Assessment of a hospital palliative care unit (HPCU) for cancer patients; A conceptual framework
Correspondence Address: Source of Support: No., Conflict of Interest: None declared.. DOI: 10.4103/0973-1075.164901
Source of Support: No., Conflict of Interest: None declared..
Introduction: The first hospital palliative care unit (HPCU) in Iran (FARS-HPCU) has been established in 2008 in the Cancer Institute, which is the largest referral cancer center in the country. We attempted to assess the performance of the HPCU based on a comprehensive conceptual framework. The main aim of this study was to develop a conceptual framework for assessment of the HPCU performances through designing a value chain in line with the goals and the main processes (core and support). Materials and Methods: We collected data from a variety of sources, including international guidelines, international best practices, and expert opinions in the country and compared them with national policies and priorities. We also took into consideration the trend of the HPCU development in the Cancer Institute of Iran. Through benchmarking the gap area with the performance standards, some recommendations for better outcome are proposed. Results: The framework for performance assessment consisted of 154 process indicators (PIs), based on which the main stakeholders of the HPCU (including staff, patients, and families) offered their scoring. The outcome revealed the state of the processes as well as the gaps. Conclusion: Despite a significant improvement in many processes and indicators, more development in the comprehensive and integrative aspects of FARS-HPCU performance is required. Consideration of all supportive and palliative requirements of the patients through interdisciplinary and collaborative approaches is recommended.
Keywords: Cancer, Conceptual framework, Hospital palliative care unit, performance assessment, Palliative care, Value chain
According to the World Health Organization (WHO), "palliative care is an approach that improves the quality of life of patients and their families facing the problem associated with life-threatening illness, through the prevention and relief of suffering by means of early identification and impeccable assessment and treatment of pain and other problems, physical, psychosocial, and spiritual". Different levels of palliative care (PC) include hospital-based PC, home-based or community-based PC, and hospices.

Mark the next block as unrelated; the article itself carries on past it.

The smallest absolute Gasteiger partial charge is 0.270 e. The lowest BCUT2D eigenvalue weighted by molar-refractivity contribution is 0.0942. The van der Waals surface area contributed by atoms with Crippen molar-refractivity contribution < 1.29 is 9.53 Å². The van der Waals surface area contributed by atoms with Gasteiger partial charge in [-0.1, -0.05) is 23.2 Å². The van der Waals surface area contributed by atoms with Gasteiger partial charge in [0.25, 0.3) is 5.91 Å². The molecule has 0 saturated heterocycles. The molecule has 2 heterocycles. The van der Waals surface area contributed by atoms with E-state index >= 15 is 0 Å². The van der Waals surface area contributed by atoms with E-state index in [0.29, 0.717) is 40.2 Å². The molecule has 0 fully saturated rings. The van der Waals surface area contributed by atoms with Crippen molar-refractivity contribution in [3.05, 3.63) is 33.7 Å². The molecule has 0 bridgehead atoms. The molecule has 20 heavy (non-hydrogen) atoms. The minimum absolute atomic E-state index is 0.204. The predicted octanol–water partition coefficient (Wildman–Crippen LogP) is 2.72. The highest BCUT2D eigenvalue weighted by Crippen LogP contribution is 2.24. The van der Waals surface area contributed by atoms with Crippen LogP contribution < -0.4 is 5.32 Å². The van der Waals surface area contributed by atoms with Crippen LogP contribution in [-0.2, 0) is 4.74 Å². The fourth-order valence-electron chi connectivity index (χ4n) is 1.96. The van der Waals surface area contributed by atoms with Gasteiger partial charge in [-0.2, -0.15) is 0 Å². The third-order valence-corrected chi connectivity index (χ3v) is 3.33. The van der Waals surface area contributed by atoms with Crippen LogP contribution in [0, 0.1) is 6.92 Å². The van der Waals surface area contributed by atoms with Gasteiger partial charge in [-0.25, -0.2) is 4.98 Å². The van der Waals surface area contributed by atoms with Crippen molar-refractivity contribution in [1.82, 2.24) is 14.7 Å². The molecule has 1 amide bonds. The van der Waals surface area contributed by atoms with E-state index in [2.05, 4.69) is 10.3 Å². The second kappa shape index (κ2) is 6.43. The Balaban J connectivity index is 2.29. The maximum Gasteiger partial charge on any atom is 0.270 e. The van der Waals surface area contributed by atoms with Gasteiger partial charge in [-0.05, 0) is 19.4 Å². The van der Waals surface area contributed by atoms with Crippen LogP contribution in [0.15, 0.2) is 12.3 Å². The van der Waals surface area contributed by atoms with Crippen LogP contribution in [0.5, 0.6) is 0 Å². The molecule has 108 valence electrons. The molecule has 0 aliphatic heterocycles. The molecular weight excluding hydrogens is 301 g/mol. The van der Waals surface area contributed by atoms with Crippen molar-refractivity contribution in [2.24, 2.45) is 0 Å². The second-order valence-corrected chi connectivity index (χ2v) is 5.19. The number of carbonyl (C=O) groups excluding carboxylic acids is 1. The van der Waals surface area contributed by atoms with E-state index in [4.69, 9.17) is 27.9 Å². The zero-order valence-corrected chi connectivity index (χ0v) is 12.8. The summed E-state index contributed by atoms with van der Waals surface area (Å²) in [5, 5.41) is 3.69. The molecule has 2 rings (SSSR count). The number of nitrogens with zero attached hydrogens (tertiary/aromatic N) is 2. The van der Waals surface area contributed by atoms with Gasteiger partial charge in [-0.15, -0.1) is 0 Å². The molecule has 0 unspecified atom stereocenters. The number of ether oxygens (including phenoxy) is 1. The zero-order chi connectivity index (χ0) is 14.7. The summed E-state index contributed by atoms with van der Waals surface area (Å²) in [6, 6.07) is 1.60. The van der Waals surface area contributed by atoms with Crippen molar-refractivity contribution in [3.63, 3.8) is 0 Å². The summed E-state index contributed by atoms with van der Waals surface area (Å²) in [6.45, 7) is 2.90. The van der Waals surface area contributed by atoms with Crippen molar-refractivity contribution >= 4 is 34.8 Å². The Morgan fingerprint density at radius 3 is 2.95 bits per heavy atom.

Hospital palliative care unit (HPCU) is an inpatient unit within a general, secondary, or tertiary setting in the hospital, in which the patients are under the clinical direction of specialists within a PC team. HPCU in a cancer center deals with complex physical, psychosocial. and spiritual needs of patients and their families and caregivers., In coordination with community PC services, HPCU stabilizes patients' symptoms and enable them to return home for further support. A similar collaborative work between HPCU and hospices provides the end-of-life support for the terminal patients.
Based on the National Consensus Project Guidelines for Quality Palliative Care in the USA, hospital PCs is delivered through an interdisciplinary team consisting of physicians, nurses, and social workers with appropriate training and obtain certification. Also chaplains, rehabilitative experts, psychiatrists, and other professionals support and contribute as indicated. However, the staffing of a PC program will depend critically on the needs and capacities of the setting.
Although PC is relatively new medical specialty in some developing countries, the number of specialists and programs has increased significantly in the last decade. According to a survey performed in 2010, majority of cancer centers in the US provide a PC service, although the levels of services and integration varied between different centers. In developed countries, the PC unit widely integrated with other special care unit; however, this important integration is lacking in developing countries and remained to be addressed.
A recent study introduced a feasible and efficient model in which PC could be delivered simultaneously with oncology care in anambulatory care setting. In this model, specialist-level PC is delivered through a range of clinical models, including inpatient consultation services, dedicated in patient units, and outpatient practices.
PC units for cancer patients have been recently started to work in Iran. HPCUs have been established in a few major cancer centers across the country. The cancer institute—the first cancer center in Iran—has set up a HPCU called "FARS" in 2008. It consists of an inpatient PC unit, a PC consultation unit, and an outpatient PC clinic. The inpatient PC unit, which is funded by donated money, provides services for 20 beds.
We aim to evaluate infrastructure and function of FARS-HPCU over the past 4 years. The main objective of this study was to develop a performance assessment framework for FARS-HPCU. This frame work can be implemented for establishment and evaluation of the HPCUs across Iran and other countries with similar healthcare system.
The process indicators (PIs) for evaluation of HPCUs appropriated with the infrastructures and conditions of the country has been located. Thus, there might be different perceptions of HPCU based on the criteria used to define PIs.
In order to evaluate the performance of a HPCU, it is required to be assessed by three layers of the performance management model; conceptual, operational, and executive frameworks. First, we developed the conceptual framework of the assessment. This includes alignment of values (outcomes) and processes.
We have used the "value chain" concept to show the alignment between the processes of the unit with outcomes. The idea of value chain is originated from the process view of the organizations. A value chain is a chain of activities that an organization performs in order to deliver a valuable product or service. The value chain concept was first described and popularized by Michel Porter in 1980s and applied in health systems in 2009.
In our case, a "value chain" is a chain of processes that a unit performs to deliver valuable services to the patients and their families. The primary activities that are required to meet the outcomes are called "core processes" and secondary activities include procurement, human resource management, technological development, and infrastructure are known as "support processes". The core processes assure that the unit works effectively and the support process are responsible for the efficiency of the unit.